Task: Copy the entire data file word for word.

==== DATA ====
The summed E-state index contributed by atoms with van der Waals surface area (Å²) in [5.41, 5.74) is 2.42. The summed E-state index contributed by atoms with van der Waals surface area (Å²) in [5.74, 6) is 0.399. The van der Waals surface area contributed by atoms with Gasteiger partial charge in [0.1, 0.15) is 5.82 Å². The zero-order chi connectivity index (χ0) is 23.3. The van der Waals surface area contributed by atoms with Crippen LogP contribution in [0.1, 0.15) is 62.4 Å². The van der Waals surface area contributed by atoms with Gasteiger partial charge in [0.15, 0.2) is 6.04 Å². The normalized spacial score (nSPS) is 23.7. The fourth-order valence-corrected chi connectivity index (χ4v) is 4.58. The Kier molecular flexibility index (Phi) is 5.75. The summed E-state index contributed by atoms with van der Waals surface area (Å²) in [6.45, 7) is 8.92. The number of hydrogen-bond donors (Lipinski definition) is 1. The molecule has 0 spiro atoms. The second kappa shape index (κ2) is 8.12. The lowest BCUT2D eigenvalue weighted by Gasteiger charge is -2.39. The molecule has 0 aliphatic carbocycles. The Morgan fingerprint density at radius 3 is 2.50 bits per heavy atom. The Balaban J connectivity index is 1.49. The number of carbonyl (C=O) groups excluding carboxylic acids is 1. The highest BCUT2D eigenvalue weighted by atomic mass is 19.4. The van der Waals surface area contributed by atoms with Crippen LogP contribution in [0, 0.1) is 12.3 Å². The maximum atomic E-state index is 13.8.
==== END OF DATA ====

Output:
The summed E-state index contributed by atoms with van der Waals surface area (Å²) in [5.41, 5.74) is 2.42. The summed E-state index contributed by atoms with van der Waals surface area (Å²) in [5.74, 6) is 0.399. The van der Waals surface area contributed by atoms with Gasteiger partial charge in [0.1, 0.15) is 5.82 Å². The zero-order chi connectivity index (χ0) is 23.3. The van der Waals surface area contributed by atoms with Crippen LogP contribution in [0.1, 0.15) is 62.4 Å². The van der Waals surface area contributed by atoms with Gasteiger partial charge in [0.15, 0.2) is 6.04 Å². The normalized spacial score (nSPS) is 23.7. The fourth-order valence-corrected chi connectivity index (χ4v) is 4.58. The Kier molecular flexibility index (Phi) is 5.75. The summed E-state index contributed by atoms with van der Waals surface area (Å²) in [6.45, 7) is 8.92. The number of hydrogen-bond donors (Lipinski definition) is 1. The molecule has 0 spiro atoms. The second kappa shape index (κ2) is 8.12. The lowest BCUT2D eigenvalue weighted by Gasteiger charge is -2.39. The molecule has 0 aliphatic carbocycles. The Morgan fingerprint density at radius 3 is 2.50 bits per heavy atom. The Balaban J connectivity index is 1.49. The number of carbonyl (C=O) groups excluding carboxylic acids is 1. The highest BCUT2D eigenvalue weighted by atomic mass is 19.4. The van der Waals surface area contributed by atoms with Crippen LogP contribution in [0, 0.1) is 12.3 Å². The maximum atomic E-state index is 13.8.